Eduardo Cadava

Professor of English.
Office Phone
21 McCosh Hall

Eduardo Cadava is Professor of English, and an Associate Member of the Department of Comparative Literature, the Department of Spanish and Portuguese, the School of Architecture, the Seeger Center for Hellenic Studies, and the Princeton Institute for International and Regional Studies. He also serves on the Executive Committees of the Program in Media and Modernity, the Program in European Cultural Studies, the Program in Latin American Studies, and the Program in Jazz Studies. He is a faculty member in the summer program at the European Graduate School in Saas-Fee and he has been the Benjamin Menschel Distinguished Visiting Professor in Architecture at Cooper Union, a Professor in the School of Criticism and Theory at Cornell University, and a Visiting Professor at the San Francisco Art Institute and in the Department of Political Science at the University of Athens. He was the Head of Wilson College from 2009 – 2017, and the curator of the Wilson College Signature Lecture Series. He specializes in American literature and culture, comparative literature, media technologies, literary and political theory, and theory of translation. He has written extensively on literature, philosophy, photography, architecture, music, democracy, war, memory and forgetting, race and slavery, human rights and citizenship, and the ethics of decision. 

He is the author of Words of Light: Theses on the Photography of History (Princeton UP), Emerson and the Climates of History (Stanford UP), and, with Fazal Sheikh, of Fazal Sheikh: Portraits (Steidl)He also has co-edited Who Comes After the Subject? (Routledge), Cities Without Citizens (The Slought Foundation and the Rosenbach Museum), a special issue of the South Atlantic Quarterly entitled And Justice for All?: The Claims of Human Rights (Duke UP), and The Itinerant Languages of Photography (Princeton University Art Museum and Yale UP). He is the President of the Executive Board of the Slought Foundation in Philadelphia and he has co-curated installations and exhibitions at the Slought Foundation, the MAXXI Museum in Rome, Storefront for Art and Architecture in New York, the Al-Ma’mal Center for Contemporary Art in East Jerusalem, and the Princeton University Art Museum, and he has co-produced and co-edited a DVD entitled Unpacking Derrida's Library (Slought Foundation and PIIRS), with recorded remarks by Judith Butler, Hélène Cixous, Hent de Vries, Gayatri Chakravorty Spivak, and Samuel Weber. He has translated several works by Jacques Derrida, Philippe Lacoue-Labarthe, and Maurice Blanchot, and has introduced and co-translated Nadar's memoirs, Quand j'étais photographe, which appeared with MIT Press in 2015 under the title When I Was a Photographer. A collection of his essays on photography appeared in Spanish under the title La imagen en ruinas in Santiago, Chile in 2015, and his book, Paper Graveyards, is forthcoming from Princeton University Press.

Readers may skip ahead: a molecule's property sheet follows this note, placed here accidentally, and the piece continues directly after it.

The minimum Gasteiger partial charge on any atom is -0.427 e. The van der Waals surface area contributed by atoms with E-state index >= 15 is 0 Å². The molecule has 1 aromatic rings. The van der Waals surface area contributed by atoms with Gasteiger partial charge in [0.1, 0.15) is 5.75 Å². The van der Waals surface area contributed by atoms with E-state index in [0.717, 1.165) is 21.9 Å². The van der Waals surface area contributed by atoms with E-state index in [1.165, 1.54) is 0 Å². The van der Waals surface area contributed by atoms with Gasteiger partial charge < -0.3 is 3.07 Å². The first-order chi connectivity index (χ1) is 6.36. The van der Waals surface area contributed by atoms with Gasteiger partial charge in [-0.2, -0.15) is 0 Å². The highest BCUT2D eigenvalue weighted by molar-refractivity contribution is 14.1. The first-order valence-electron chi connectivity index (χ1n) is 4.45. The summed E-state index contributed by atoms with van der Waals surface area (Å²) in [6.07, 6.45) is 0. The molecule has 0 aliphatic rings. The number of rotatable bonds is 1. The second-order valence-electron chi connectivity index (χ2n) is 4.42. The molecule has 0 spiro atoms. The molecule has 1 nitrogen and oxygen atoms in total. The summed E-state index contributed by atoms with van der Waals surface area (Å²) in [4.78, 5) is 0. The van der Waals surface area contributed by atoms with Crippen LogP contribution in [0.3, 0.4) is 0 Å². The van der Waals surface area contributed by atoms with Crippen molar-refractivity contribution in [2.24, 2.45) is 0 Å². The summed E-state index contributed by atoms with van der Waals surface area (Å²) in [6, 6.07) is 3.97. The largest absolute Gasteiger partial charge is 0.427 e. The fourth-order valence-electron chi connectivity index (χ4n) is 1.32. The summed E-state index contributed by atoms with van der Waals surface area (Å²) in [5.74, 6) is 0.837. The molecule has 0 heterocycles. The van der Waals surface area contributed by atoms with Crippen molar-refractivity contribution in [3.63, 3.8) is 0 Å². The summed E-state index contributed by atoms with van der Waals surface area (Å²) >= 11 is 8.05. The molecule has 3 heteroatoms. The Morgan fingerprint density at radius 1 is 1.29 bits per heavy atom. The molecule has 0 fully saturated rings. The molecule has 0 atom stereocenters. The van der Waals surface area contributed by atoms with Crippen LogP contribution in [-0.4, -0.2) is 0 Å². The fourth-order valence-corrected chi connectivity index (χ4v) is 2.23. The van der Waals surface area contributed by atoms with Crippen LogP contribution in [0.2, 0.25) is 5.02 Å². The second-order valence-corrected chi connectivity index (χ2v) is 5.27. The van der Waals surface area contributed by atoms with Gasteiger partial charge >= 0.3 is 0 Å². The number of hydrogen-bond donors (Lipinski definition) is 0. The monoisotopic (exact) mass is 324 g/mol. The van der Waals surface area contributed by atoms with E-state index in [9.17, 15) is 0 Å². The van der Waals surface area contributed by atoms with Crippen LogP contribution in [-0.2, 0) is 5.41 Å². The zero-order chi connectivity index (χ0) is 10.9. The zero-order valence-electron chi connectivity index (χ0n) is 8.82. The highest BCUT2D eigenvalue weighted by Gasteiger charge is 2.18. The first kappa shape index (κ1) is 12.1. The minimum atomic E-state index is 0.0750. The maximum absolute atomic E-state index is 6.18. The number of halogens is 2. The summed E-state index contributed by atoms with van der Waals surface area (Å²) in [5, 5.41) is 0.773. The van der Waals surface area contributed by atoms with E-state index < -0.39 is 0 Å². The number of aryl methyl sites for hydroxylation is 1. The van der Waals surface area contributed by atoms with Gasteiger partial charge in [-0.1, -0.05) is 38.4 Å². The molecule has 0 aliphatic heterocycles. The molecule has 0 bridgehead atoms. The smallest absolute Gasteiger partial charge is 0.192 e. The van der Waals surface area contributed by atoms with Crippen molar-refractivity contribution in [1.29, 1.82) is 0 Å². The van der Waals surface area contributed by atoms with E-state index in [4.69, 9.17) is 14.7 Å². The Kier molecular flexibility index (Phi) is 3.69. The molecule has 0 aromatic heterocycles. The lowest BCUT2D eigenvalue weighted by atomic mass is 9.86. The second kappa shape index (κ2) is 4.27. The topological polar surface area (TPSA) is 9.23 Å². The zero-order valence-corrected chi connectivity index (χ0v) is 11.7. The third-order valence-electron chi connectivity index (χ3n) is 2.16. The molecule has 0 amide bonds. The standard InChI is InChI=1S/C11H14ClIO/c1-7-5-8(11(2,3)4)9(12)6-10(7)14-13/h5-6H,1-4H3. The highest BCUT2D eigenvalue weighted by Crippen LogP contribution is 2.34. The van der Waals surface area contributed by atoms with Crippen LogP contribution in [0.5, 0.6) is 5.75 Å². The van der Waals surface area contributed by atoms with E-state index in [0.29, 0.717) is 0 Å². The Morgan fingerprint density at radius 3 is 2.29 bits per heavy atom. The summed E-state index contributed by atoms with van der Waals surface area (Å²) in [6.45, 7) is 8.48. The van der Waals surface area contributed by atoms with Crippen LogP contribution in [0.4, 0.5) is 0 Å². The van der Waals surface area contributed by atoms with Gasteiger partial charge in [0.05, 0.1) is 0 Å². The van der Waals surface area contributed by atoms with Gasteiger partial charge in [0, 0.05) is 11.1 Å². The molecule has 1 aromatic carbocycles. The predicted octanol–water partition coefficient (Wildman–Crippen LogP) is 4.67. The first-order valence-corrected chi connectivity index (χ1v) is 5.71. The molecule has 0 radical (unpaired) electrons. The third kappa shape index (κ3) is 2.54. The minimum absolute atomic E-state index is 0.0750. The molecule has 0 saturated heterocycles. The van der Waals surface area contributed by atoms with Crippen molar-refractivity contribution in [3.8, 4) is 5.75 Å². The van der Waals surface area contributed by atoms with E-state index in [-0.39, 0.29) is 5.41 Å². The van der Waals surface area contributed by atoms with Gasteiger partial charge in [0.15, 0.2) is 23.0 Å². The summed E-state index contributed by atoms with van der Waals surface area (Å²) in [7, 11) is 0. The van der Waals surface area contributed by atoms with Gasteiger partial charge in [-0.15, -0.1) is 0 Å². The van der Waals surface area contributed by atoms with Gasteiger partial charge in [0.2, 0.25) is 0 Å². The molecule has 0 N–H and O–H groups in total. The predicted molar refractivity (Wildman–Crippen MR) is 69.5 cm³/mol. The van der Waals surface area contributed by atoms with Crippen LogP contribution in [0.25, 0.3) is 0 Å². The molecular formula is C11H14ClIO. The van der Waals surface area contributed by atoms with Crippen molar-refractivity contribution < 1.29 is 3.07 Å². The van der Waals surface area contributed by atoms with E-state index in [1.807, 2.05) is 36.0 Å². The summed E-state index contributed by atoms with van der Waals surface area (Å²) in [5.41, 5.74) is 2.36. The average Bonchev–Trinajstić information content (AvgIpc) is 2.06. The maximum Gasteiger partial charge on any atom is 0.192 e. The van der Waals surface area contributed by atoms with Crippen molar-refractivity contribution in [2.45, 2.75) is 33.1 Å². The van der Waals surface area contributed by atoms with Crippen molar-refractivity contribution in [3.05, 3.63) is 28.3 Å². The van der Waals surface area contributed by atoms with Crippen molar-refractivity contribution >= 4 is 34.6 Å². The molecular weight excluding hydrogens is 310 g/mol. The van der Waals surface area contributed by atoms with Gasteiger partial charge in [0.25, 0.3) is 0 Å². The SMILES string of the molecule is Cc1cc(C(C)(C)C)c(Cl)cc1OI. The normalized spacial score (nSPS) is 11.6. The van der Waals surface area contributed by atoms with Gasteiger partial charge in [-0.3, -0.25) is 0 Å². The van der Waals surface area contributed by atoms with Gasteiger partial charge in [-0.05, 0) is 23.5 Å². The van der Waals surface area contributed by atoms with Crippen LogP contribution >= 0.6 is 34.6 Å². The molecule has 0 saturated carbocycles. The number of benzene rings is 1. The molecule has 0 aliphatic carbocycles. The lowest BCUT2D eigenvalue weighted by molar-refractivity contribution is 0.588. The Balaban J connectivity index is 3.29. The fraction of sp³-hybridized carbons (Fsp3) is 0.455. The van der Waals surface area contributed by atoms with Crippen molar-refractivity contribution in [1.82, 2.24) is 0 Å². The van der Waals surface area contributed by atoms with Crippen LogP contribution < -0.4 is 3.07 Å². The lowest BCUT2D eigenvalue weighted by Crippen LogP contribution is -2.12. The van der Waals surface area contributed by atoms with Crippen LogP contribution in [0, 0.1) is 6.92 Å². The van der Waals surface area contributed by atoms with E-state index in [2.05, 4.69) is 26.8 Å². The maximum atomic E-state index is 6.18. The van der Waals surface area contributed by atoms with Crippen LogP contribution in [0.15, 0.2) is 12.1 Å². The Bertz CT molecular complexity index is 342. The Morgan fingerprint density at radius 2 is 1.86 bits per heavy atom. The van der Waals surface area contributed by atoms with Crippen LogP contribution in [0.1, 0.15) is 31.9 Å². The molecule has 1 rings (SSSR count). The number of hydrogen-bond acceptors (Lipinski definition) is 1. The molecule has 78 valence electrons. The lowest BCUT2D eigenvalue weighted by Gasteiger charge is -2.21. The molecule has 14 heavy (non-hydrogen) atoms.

He is presently working on a small book on the relation between music and techniques of reproduction, memorization, and writing entitled Music on Bones, a monograph on Fazal Sheikh’s The Erasure Trilogy, and a collaboration with the Catalonian photographer Joan Fontcuberta on the forensic photographic work of the French police photographer Alphonse Bertillon. He is also co-directing, with Eyal Weizman, a multiyear project on the relation between political conflict and climate change entitled Conflict Shorelines that includes field work in Amazonia, the Negev desert, and the Arctic. He received the President’s Award for Distinguished Teaching in 2018 and, in the summer of 2019, he was awarded honorary Greek citizenship for “promoting Greek culture abroad.”